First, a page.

Solid goaltending blocks WalleyeWritten by Vincent D. Scebbi | | firstname.lastname@example.org
Despite 45 shots on goal, the Walleye could only get one past goaltender Shawn Hunwick as the Walleye lost to the South Carolina Stingrays 2-1 Nov. 11.
“Be upset that you lost the game, but not the way you lost it,” head coach Nick Vitucci told his players. “We worked hard out there and threw everything we could at Shawn out there and I know you’ve seen it firsthand that just because he’s 5-foot-8 doesn’t mean he’s not a great goaltender and he certainly showed why he’s had so much success at this point.”
Right winger Luke Glendening said there was a level of frustration on the ice after seeing only one shot reach the back of the net, but the team kept battling through it.
Toledo almost snuck one in during the closing seconds of the third period.
With an extra attacker, center Todd Griffith fired a shot on Hunwick’s left side. The rebound deflected into the slot where Willie Coetzee tried to send it home as time expired, but it was blocked in front of the net.
“But you have to continue to work and not be like ‘Man, we’re running into a hot goalie,’” Glendening said. “We had so many chances. We’ve had 10 in the last two, and to get one tonight was a little disappointing.”
Hunwick, a former goaltender at the University of Michigan, stopped everything thrown at him for 46 minutes, until he gave up a rebound goal against Glendening, his former teammate and roommate.
“He’s about the only guy I didn’t want to give up a goal on,” Hunwick said. “If I’m going to give up a goal, I’d rather have him beat me on a rebound than beat me with a shot.”
Hunwick and Glendening played for the Wolverines from 2008 to 2012 and were roommates for two of those years.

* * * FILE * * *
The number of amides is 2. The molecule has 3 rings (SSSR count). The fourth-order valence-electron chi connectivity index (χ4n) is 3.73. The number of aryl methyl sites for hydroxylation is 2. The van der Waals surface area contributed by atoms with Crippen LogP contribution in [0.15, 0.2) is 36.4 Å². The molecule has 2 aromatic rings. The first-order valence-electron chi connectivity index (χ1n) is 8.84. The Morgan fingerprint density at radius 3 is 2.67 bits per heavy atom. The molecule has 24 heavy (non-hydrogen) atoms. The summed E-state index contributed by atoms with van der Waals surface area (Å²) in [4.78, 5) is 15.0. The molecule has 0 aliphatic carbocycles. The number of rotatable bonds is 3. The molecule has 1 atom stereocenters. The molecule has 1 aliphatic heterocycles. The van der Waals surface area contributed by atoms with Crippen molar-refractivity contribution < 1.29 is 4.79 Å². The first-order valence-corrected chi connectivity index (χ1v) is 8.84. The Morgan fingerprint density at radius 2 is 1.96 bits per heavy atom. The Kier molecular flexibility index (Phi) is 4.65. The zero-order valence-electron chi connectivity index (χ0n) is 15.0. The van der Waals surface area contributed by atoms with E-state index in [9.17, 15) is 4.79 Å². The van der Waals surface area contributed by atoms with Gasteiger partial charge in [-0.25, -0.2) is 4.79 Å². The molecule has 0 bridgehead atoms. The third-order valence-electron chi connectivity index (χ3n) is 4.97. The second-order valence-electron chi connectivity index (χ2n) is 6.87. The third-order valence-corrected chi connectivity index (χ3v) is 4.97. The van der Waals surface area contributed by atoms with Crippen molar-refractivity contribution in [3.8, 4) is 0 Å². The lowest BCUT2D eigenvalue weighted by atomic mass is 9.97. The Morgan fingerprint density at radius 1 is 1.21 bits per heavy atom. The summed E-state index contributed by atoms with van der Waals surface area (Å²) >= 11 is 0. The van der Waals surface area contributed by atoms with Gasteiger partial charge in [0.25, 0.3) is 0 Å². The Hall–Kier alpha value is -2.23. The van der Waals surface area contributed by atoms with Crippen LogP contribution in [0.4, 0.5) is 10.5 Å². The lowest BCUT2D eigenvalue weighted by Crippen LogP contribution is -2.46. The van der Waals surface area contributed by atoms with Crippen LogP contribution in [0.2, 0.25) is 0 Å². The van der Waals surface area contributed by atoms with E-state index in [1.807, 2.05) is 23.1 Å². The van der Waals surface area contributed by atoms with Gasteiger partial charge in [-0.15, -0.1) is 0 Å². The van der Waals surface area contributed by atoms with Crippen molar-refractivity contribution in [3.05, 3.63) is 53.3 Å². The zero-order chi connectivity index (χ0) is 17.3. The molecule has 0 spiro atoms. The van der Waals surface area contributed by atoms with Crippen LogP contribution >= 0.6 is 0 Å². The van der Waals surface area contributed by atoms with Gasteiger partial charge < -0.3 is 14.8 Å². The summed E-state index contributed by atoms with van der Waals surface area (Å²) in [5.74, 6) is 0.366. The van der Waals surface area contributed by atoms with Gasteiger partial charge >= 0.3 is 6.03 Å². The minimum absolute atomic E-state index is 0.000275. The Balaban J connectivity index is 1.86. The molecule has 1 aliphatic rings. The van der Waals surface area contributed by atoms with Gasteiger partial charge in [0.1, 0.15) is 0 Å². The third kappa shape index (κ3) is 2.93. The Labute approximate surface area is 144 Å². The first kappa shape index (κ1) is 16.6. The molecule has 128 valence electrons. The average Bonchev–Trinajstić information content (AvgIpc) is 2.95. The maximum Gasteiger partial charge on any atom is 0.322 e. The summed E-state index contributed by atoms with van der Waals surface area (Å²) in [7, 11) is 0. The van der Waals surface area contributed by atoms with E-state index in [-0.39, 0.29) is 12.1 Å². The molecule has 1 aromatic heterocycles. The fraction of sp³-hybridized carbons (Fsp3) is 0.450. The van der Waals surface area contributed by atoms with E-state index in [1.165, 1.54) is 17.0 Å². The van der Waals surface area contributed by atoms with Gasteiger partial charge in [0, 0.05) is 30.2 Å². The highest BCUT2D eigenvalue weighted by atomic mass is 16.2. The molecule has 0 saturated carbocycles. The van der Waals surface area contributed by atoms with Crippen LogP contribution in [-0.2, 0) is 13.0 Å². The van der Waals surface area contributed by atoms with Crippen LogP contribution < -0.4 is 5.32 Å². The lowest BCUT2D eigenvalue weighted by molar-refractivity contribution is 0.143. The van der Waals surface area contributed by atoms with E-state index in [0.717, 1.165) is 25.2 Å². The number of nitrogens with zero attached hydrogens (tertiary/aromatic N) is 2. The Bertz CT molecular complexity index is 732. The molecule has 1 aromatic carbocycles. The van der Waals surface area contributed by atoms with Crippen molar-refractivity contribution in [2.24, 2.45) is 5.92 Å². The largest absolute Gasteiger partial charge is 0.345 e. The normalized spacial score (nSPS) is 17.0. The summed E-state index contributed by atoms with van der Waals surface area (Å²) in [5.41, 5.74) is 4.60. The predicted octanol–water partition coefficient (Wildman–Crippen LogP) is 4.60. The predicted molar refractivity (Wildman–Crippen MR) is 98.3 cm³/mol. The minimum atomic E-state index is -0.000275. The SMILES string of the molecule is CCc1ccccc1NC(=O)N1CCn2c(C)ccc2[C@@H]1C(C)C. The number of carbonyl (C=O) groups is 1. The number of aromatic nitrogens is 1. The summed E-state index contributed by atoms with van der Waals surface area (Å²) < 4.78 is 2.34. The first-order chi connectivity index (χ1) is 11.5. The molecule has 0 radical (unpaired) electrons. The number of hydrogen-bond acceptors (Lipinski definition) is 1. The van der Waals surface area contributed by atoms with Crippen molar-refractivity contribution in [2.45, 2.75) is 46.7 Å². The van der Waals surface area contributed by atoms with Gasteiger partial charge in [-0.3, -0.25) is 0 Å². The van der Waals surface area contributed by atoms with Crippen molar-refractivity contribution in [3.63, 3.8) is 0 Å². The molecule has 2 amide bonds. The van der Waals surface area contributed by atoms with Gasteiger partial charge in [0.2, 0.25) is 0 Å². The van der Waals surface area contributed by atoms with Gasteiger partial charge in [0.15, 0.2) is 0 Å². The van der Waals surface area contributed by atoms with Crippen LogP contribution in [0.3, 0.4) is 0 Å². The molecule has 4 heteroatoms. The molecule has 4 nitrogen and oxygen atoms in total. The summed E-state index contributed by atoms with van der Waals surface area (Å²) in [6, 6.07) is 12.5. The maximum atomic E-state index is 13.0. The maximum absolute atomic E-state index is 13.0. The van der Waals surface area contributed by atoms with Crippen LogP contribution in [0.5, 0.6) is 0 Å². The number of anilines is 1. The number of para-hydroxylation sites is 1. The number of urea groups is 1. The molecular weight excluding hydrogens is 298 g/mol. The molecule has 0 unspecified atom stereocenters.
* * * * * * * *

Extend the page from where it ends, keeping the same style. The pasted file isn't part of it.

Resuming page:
A few minutes after Glendening’s goal, he fired a weak backhand into Hunwick’s chest. As play froze, Hunwick said the two were laughing about the shot.
“I started laughing because it wasn’t the greatest shot,” he said. “He started laughing too. It’s always fun to play against a good friend like that.”
South Carolina got the offense started with an unassisted goal by Matthew Pistilli, who picked off a pass deep in Walleye territory and sent it past the goalie with 14:37 left in the first period.
The Stingrays added to their lead 12 minutes into the second period on a Dylan Clarke goal. Tyler McNeely and Hunter Bishop were credited with assists.
“The two goals were broken plays that one hit a stick and bounced right in front and the other hit Phil Rauch’s skate and went back to the guy where he can make a back door play; just some bad puck luck in front of our net and not enough in front of theirs,” Vitucci said.
The Walleye finally got on the scoreboard after Glendening took the rebound off a Cody Lampl shot and sent it to the twine six minutes into the final period. Defenseman Wes O’Neill was also credited with an assist.
From then, it was just a lot of chances and close calls for Toledo.
“We battled to the final second trying to score goals, and unfortunately just fell a little short,” Vitucci said.
The loss concludes a weekend that saw Toledo play four games in five nights.
Vitucci said despite the stretch, there was still a lot of energy that resulted in the high number of opportunities.
“I worry about the effort because there’s not much gas left in the tank after four in five nights or three in three nights,” he said. “We certainly weren’t weary tonight and we really put our foot on the pedal and kept it on the pedal and for that I’m really happy.”
The loss keeps the Walleye at 13 points and in fourth place in the North Division. A win would have moved Toledo into a tie for second with Fort Wayne and a point behind Cincinnati.
“It’s a tough league right now,” Vitucci said. “There’s a lot of parody in our league. Every team seems to be the same. They’re quick, they’re skilled, they’re good defensively and they’ve got good goaltending.”
Skating for the Stingrays was Sylvania native Alden Hirschfeld. The 24-year-old played with Northview High School and helped them reach the state finals game in 2006.
“It’s good to be back in the area,” Hirschfeld said. “I’ve had a lot of text messages and calls from people. Obviously, all the guys know this is my hometown. It was pretty exciting to get a win in front of family and friends.”
The Walleye return to action Nov. 16 when they travel to Fort Wayne to take on the Komets. The puck is scheduled to drop at 8:05 p.m.